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FAQ: How to find people's E-mail addresses

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Archive-name: finding-addresses
Version: $Id: finding.n,v 2.42 2001/03/20 19:29:26 dalamb Exp $

Copyright 1991, 1992, 1993, 1994 Jonathan I. Kamens
Copyright 1994, 1995, 1996, 1997, 1998, 1999, 2000, 2001 David Alex Lamb.
See end of file for copying permission and mirror sites.

Frequently Asked Questions (FAQ) about finding e-mail addresses.  This FAQ is
available on the World-Wide Web at
An older version of this FAQ is available in French at

*                                Introduction                                *

  A question which appears frequently on the Usenet is, "I know someone's
name, and I think they might have an electronic mail address somewhere.  How
can I find it?"

  There are many different techniques for doing this.  Several of them are
discussed below.  Your best bet is to try the pertinent methods in this
posting in the order in which they are listed (well, sort of; at the very
least, please try all the pertinent methods which do not involve posting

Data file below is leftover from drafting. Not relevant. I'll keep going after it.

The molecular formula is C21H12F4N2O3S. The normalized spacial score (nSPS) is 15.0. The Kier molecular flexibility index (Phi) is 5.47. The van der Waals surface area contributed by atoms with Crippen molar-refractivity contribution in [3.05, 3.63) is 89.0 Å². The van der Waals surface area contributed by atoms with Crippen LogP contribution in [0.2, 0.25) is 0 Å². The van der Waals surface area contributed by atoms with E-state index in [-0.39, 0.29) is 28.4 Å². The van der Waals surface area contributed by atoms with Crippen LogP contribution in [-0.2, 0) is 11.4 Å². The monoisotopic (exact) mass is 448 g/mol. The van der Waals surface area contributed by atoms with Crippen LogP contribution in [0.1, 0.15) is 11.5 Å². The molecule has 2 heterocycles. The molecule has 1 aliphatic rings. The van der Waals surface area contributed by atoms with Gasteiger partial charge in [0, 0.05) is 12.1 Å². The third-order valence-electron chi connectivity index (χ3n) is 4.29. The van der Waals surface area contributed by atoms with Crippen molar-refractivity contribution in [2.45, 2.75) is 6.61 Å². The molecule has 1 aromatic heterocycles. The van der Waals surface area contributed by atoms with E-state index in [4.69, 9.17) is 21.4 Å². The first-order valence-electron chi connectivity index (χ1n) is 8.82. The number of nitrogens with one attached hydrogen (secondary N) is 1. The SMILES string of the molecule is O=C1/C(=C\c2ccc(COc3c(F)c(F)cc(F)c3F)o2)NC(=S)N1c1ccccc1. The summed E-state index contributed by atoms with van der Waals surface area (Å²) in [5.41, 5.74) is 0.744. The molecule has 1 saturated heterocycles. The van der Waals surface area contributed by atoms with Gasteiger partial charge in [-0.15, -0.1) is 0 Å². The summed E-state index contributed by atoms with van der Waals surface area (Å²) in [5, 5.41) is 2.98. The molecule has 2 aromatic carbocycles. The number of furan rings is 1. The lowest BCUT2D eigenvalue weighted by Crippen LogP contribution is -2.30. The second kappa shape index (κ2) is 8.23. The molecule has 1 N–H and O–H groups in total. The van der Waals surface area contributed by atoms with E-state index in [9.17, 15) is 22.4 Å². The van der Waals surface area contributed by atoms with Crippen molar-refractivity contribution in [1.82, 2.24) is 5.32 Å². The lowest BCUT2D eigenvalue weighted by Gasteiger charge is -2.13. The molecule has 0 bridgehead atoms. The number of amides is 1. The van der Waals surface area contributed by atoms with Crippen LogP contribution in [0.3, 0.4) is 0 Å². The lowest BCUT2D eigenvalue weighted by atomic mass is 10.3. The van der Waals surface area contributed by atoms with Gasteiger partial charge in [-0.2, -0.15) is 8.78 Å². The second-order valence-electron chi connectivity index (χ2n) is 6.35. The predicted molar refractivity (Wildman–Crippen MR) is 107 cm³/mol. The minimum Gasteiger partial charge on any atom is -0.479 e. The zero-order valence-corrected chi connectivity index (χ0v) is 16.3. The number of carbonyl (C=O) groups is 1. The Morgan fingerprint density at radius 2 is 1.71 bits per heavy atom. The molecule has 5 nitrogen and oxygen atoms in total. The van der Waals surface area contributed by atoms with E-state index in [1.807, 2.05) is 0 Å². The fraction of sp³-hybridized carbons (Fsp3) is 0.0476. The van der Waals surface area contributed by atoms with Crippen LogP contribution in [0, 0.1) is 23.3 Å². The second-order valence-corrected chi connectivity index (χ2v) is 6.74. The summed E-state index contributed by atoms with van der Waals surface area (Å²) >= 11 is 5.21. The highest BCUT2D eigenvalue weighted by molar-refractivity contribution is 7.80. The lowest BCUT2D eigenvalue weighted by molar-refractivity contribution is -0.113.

queries to before resorting to that).

  I've listed "Direct contact" near the end of this list because, for some
reason, people seem to be reluctant to call people on the telephone or write
them a paper-mail letter asking what their E-mail address is, as long as there
is even a remote chance that it might be found without asking.  This attitude
is somewhat counterproductive, since in most cases, it is much easier to get
someone's E-mail address by asking them than it is by following the other
methods outlined below.  Furthermore, even if you do manage to find an E-mail
address using one of the on-line methods described below, it is not guaranteed
that the person at the other end of the line checks that address regularly or
even that it is the correct address.

  Therefore, if you do have a telephone number that isn't too expensive to
call, or if you have a paper-mail address and aren't in too much of a hurry,
you can probably save yourself a lot of trouble by skipping all of the on-line
methods listed below and going directly to "Direct contact."

*             Avoid public distribution of individuals' addresses            *

  It is considered rude to widely distribute (e.g., in a Usenet posting) a
person's E-mail address without his/her prior consent, even if the address is
publicly available using one of the techniques described below or some other

  It might seem that having one's E-mail address listed in a publicly
accessible database is equivalent to distributing it, but this is not the case
in practice, for three primary reasons:
  * Some people may not be aware that their addresses are available for others
    to locate.  For example, the majority of Usenet posters are unaware of the
    database of Usenet E-mail addresses mentioned below.
  * When some effort is required to locate a person's address (e.g., using the